- Brief: Munich Security Conference 2017
- The stakes were high, expectations even higher at this year’s Munich Security Conference (MSC): The liberal order, created by the United States after World War II, is under pressure, not least – ironically enough – from the new US administration. The social, political, and economic consequences of technological innovation are enormous. And there is, at least in Western liberal democracies, a growing sense of uncertainty. Did the 53rd MSC provide some orientation?
- Russia’s Evolving South Caucasus Policy
- Security Concerns amid Ethno-Political Conflict
- The outbreak of fighting in April 2016 between Armenia and Azerbaijan over the breakaway republic of Nagorno-Karabakh introduced new uncertainty to the South Caucasus. Russia’s policies are crucial here, just as they are in the region’s other ethno-political conflicts, in Abkhazia and South Ossetia. This insider’s perspective on the Kremlin’s involvement in the South Caucasus highlights Russia's security concerns. The post-Soviet neighborhood's different conflict zones require a differentiated approach.
- New Deals for the Old Continent
- From the January-February Berlin Policy Journal
- Europe is bracing for a new US president whose foreign policy objectives are measured solely by American interests. As the new director of the DGAP's research institute writes, "damage control" is not the only answer: Europe has to take its fate into its own hands.
- Beyond Closing Mosques and Shutting Down Facebook Pages
- How Tunisia Can Address the Threat of Online and Offline Terrorist Recruitment
- Tunisian nationals make up the largest number of foreign fighters affiliated with ISIS in Syria, Iraq, and Libya. ISIS is highly effective at using sophisticated online propaganda strategies to target young Tunisians. The government's fight against online and offline terrorist recruitment should include not only monitoring content that incites violence but also more constructive measures such as using social media to encourage civic engagement and bringing crowdsourcing to policy making.
- Tunisia’s Postcolonial Identity Crisis
- A Key to Understanding the Lure of Extremism
- In Tunisia today, the hotly debated question of national identity opens up a vacuum for radical groups to fill. After years of repression, the post-2011 period of democracy and freedom of speech has allowed Tunisians to conduct grass-roots discussions of what they identify with. As political groups play different identity cards, and as jihadists cast a wide net for disaffected youth, defining what it means to be Tunisian turns out to be a divisive practice indeed.
- The Method in Angela Merkel’s Measured Response to Terror
- With Monday’s assault on one of Berlin’s most popular Christmas markets, Germans finally experienced the kind of atrocity many have been expecting since Islamist attacks in France and Belgium. Daniela Schwarzer writes in the Financial Times that the support of Germany's civil society for the chancellor’s refugee policy remains vital.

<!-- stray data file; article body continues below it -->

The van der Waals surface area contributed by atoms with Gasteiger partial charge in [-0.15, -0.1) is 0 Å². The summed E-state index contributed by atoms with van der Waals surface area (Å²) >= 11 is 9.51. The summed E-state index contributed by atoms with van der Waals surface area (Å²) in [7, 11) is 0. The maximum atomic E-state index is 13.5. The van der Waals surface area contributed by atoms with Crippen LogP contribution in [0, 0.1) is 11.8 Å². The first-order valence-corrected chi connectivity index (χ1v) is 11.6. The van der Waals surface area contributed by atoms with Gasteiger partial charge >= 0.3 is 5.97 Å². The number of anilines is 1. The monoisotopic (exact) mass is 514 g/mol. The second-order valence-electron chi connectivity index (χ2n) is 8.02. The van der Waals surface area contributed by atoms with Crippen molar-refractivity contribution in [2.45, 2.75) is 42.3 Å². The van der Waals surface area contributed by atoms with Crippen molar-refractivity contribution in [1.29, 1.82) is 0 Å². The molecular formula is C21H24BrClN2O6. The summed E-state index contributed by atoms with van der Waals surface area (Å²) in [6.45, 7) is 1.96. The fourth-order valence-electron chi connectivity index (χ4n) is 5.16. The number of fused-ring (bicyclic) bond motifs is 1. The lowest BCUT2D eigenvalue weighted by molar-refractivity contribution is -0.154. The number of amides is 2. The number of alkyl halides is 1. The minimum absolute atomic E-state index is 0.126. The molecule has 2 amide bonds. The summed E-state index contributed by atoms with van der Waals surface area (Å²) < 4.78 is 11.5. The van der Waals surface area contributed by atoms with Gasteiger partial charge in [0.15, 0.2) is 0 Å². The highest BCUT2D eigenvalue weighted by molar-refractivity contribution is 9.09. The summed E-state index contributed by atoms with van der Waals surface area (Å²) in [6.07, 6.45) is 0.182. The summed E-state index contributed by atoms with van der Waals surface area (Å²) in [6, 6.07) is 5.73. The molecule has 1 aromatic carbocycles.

- Moving Forward with the EU-Enlargement Process
- The TRAIN 2016 Programme’s focus on fundamental rights in the countries of the Western Balkans
- The TRAIN 2016 Programme brought together think tanks from the Western Balkan region to discuss the overarching topic “fundamental rights” and its key role in European integration. The strengthening of media freedom and freedom of expression, the protection of minorities and a better representation of women in the political process were among the subtopics participants addressed. They presented their findings and recommendations to policy makers in Brussels as well as in their respective countries.
- Not in Party Mood
- In the weekend of 9 and 10 December, the European Union celebrated the 25th anniversary of the Maastricht Treaty. But European leaders and their citizens seemed not to be in the mood to party as the celebrations went largely unnoticed by the general public.
- “Aid and Assistance by All Means in their Power”
- The EU Mutual Assistance Clause as a Test Case for European Defense
- After the terrorist attacks in Paris of November 13, 2015, EU member states unanimously – and unusually – invoked Europe’s mutual assistance clause: Article 42.7 of the Lisbon Treaty. The extent of support provided thus far has ranged starkly, however, and member states have given different weight to the European context. Both Brexit the election of Donald Trump have underlined the EU’s existential interest in pursuing closer and better defense cooperation.
- Reviewing the Eastern Partnership
- The EU must do more to support reforms and overcome the veto power of vested interests
- When the EU launched its Eastern Partnership to support Ukraine and other post-Soviet countries, geopolitical conflict with Russia seemed distant. Today, facing the partnership’s patent shortcomings, the EU must choose between either scaling down its objectives or ramping up its means.